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The Autobiography of Imo Moszkowicz, Der grauende Morgen (1998)

 a  “There was Duvidl Goldstajn, he was a tailor from Łódż, who had survived the stone quarry at Sachsenhausen. Every time we met—after all that—we pushed the panicky situations out of our conversations. About Jewishness, which had molded him in his ghetto childhood, there was not a word;—just don’t allow what was lost to come close, go easy on your soul! His Yiddish always sounded especially like the Yiddish of Łódż when he told about events that were both comical and dangerous. Even when he talked about the time he was made to bend over the sawhorse to get forty lashes on his backside and the camp Kapo’s whip shredded in the process, he convulsed with laughter at the misfortune of this accomplice. No, Duvidl wasn’t crazy, he was always looking for the humorous side of life, in order to come closer to understanding the present.”

(Imo Moszkowicz: Der grauende Morgen. Eine Autobiographie. (Munich: Knaur, 1998), p. 27. (Transl. KL))
 b  “It became clear to me that we were treated like beings that essentially are already dead. And the people who tormented us, seeking to prolong their own breathing time by compliance, dealt with this reality without any regard for fellow human beings. Anyone who was seized by great despair quickly lost his personality. Continuing to breathe was only a delay, a respite without clemency. For the guards on the towers, the policing Unterscharführer in the fenced-in camp, it was quite clear that everything that crept there—that even functioned as their extended arm, with the privileges of Kapos and block elders—might cease to exist in the next few hours. Whether the obliteration of these vegetating creatures took place today or in the near future no longer required a decision: Death was a foregone conlusion, and postponement had nothing to do with what generally is known as life. Ergo, any human reactions that arose were an irksome waste of time. The system of killing had developed its own methods, which seemed to function of their own accord. A perpetuum mortale? The people in uniform barely had to get their hands dirty, their victims took care of almost everything on their own. That produced a morality that had nothing in common with the morals with which the world tries to bring itself into line. Concepts like outrage, protest, dissent, insubordination, discussions about the situation—of the sort that determine our life today—were not called for, were unthinkable. The fatalism that affected almost every one of us served as death’s helping hand. Were we people who had been forgotten by the world?”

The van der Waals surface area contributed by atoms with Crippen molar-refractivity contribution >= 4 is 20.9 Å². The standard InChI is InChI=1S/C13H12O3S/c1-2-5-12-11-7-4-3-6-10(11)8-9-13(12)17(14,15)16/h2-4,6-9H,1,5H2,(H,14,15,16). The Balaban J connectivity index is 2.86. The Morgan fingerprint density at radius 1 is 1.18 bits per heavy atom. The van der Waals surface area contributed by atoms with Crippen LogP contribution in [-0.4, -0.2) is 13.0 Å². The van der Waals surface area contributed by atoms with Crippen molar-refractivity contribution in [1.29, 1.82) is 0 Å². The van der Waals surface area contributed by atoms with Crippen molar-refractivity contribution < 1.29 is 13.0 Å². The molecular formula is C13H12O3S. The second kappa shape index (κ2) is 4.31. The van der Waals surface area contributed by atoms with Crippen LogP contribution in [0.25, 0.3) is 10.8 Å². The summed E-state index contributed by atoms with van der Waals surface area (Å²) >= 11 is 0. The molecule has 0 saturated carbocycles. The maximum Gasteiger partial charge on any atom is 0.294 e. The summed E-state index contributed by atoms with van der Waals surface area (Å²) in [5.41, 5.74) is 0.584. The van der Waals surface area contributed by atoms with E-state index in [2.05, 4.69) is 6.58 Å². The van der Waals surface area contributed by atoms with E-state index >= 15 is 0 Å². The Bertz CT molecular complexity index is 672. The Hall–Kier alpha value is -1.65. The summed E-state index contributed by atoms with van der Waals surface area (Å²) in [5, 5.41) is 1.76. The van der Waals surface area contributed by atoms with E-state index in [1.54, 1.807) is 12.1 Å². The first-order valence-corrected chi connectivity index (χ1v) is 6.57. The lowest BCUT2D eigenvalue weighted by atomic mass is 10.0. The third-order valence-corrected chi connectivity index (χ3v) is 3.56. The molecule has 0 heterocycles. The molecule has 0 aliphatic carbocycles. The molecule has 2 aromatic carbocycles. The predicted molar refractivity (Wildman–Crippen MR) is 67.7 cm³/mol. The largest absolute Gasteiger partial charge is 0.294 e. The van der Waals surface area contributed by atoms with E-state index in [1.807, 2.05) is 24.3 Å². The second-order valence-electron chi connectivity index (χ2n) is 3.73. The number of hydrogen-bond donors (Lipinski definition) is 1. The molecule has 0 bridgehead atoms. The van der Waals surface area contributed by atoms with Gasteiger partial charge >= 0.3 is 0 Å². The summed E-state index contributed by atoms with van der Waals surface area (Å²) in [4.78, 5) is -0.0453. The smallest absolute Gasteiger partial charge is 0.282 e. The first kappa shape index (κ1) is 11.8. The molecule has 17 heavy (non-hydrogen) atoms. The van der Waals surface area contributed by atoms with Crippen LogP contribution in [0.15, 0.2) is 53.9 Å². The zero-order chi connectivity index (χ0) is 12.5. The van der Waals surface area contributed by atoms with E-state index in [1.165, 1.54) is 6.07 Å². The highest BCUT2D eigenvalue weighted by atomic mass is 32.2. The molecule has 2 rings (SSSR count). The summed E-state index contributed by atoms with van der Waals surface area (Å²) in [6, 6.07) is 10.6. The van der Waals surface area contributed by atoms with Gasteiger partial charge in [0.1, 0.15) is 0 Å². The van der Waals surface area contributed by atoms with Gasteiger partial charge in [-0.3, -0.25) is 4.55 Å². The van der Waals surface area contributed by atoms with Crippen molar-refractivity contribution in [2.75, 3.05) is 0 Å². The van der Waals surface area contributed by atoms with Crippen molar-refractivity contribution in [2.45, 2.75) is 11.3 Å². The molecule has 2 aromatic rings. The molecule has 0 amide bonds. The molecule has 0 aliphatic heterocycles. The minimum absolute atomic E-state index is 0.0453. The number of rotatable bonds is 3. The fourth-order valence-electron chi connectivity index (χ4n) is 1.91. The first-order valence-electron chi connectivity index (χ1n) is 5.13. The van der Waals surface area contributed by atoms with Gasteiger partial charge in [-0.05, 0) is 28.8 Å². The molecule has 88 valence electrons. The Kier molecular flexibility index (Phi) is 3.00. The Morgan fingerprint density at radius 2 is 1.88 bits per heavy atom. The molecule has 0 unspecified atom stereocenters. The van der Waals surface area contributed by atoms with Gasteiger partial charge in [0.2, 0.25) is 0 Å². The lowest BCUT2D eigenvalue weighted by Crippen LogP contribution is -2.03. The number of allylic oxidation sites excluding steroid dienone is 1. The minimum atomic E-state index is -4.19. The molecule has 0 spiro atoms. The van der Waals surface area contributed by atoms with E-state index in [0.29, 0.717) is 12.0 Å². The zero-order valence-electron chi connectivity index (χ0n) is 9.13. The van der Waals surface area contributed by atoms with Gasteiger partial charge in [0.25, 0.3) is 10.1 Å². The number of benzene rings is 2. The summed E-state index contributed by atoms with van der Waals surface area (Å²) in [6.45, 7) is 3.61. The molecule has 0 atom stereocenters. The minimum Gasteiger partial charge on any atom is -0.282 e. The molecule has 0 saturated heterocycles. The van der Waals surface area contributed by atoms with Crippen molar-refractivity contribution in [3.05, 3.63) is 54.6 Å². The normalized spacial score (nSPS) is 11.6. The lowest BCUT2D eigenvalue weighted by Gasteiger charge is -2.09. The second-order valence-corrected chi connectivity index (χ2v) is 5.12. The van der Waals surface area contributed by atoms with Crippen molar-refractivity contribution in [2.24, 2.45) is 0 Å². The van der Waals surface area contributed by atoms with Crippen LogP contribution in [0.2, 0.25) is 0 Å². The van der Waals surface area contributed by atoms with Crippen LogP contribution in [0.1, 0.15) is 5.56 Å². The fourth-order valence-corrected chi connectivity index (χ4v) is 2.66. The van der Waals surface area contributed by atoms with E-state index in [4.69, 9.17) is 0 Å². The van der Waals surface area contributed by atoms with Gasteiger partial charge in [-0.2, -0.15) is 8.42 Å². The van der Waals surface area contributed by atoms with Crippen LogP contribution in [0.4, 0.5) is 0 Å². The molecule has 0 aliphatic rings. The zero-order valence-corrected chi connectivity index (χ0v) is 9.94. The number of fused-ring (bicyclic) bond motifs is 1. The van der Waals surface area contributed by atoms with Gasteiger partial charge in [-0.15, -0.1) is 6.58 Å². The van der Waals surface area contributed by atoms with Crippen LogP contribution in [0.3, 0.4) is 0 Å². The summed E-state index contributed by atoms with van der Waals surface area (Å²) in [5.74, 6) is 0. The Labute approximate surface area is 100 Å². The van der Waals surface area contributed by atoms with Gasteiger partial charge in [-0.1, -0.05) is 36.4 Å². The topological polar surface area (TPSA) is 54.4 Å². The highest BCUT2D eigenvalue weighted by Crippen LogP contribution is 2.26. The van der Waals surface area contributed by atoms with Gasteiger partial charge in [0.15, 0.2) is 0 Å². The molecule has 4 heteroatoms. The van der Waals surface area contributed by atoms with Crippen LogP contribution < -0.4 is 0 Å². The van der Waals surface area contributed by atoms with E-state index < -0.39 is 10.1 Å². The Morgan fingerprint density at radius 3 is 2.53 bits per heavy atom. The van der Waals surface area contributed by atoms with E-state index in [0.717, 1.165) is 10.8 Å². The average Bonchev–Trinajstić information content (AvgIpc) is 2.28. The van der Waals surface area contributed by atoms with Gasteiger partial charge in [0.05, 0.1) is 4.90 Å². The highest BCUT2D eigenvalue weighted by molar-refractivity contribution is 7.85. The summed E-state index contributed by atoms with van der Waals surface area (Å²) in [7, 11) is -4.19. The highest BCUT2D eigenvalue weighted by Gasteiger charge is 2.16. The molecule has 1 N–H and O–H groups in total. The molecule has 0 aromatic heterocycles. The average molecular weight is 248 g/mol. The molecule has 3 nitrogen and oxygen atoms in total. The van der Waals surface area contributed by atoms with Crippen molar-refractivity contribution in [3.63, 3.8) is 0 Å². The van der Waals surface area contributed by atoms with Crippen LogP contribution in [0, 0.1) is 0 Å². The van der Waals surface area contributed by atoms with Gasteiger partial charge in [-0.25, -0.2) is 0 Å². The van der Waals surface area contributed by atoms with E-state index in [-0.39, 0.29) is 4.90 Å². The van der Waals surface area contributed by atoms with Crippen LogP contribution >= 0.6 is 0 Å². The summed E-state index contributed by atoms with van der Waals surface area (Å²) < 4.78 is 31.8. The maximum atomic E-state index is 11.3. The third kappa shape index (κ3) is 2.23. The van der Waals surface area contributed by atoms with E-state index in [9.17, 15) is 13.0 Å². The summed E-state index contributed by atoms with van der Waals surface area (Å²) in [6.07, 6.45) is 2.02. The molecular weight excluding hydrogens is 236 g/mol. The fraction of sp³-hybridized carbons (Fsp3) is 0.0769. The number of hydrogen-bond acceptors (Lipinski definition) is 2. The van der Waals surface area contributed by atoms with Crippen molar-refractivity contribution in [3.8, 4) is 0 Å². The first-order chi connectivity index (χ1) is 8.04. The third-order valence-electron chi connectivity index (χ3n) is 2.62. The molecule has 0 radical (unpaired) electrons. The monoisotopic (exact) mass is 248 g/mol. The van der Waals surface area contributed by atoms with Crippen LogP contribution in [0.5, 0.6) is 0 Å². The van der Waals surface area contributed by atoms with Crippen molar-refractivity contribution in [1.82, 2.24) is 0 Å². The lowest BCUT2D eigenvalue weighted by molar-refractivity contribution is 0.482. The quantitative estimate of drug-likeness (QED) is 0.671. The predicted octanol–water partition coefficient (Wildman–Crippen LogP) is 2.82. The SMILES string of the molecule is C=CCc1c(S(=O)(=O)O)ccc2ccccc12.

(Imo Moszkowicz: Der grauende Morgen. Eine Autobiographie (Munich: Knaur, 1998), pp. 111–112. (Transl. KL))
 c  “I looked for the platform for Wuppertal. Just board the train quickly and leave this horrible town that insists on reminding me of so much that is past. There, over there is Platform 1. From there my mother and siblings were taken to an extermination camp. It was a completely normal passenger train, stuffed full of Jews from Essen, accompanied by a force of 55 police armed with fixed bayonets. The pain of parting tore from the body of my weeping mother a long-drawn-out cry that went through the whole train station like a shrill, nerve-racking note on an overstretched violin string. Suspecting that she would never see her children again, she took leave of us who were left behind because we were doing war-related work. That cry is burned into my brain, and the ungodly fear associated with it haunts me even in my most contented hours. I hear it always, all the time, this long-drawn-out cry of my mother’s, this primal scream full of her premonition of death. I also keep seeing the situation linked with it, which besides the danger also had something ineffably comical about it: Before the eyes of their helpless prisoners, the guards, at a loud command, cocked their rifles. What a narrow-minded, machismo-driven demonstration of power, what excess, perpetrated there against totally helpless people! If only I could have guessed then how they would look on May 10, 1945! The way I saw them in Reichenberg, which now is called Liberec again, right after my liberation, captured by the Russians: filthy, sagging, pants soiled; everything, all of it, would have been more bearable. Next to the snappy uniforms with the gleaming belts and the precision of the marching men, we inevitably seemed like something shoddy; like something that gave the guards the dangerous feeling of lordliness. Thinking of themselves as better made them so dangerous, so ambitious. Or did this arrogance just stem from an idiotic inferiority complex? In the proximity of Junker-like German chauvinism, it’s insolent irony that they call us Jews ‘the chosen people.’”
(Imo Moszkowicz: Der grauende Morgen. Eine Autobiographie (Munich: Knaur, 1998), pp. 48–49. (Transl. KL))
 d  After liberation in Liberec: “While I waited, dusk had almost fallen, and I thought that I probably couldn’t be completely out of place over where the Dutch had lined up. As I understand Plattdütsch, I certainly understand their language, and besides, Westphalia borders on Holland; ergo the general direction in which I now was drawn was the right one. I had made a decision of my own, weighing the associated consequences, which no longer could be dangerous to me. Slowly it became clear to me that I now was in a state of inviolability that had something to do with being free. I felt like an animal that suddenly was no longer surrounded by bars and no longer has to feel the trainer’s whip. I padded through this world on a sunny day, enjoyed its warmth, breathing deeply. Was that freedom? For the moment, I couldn’t subdue my feelings, since I had spent the last few days in a twillight state, not perceiving my surroundings. And this numbness stayed with me for a long time, pierced again and again by the wish to identify what was really wrong with me. Why wasn’t I rejoicing? Why wasn’t I jumping in the air, taking off like a freed bird? To this day I don’t have the answer. I only knew that I was alone and no longer had anything to cling to.”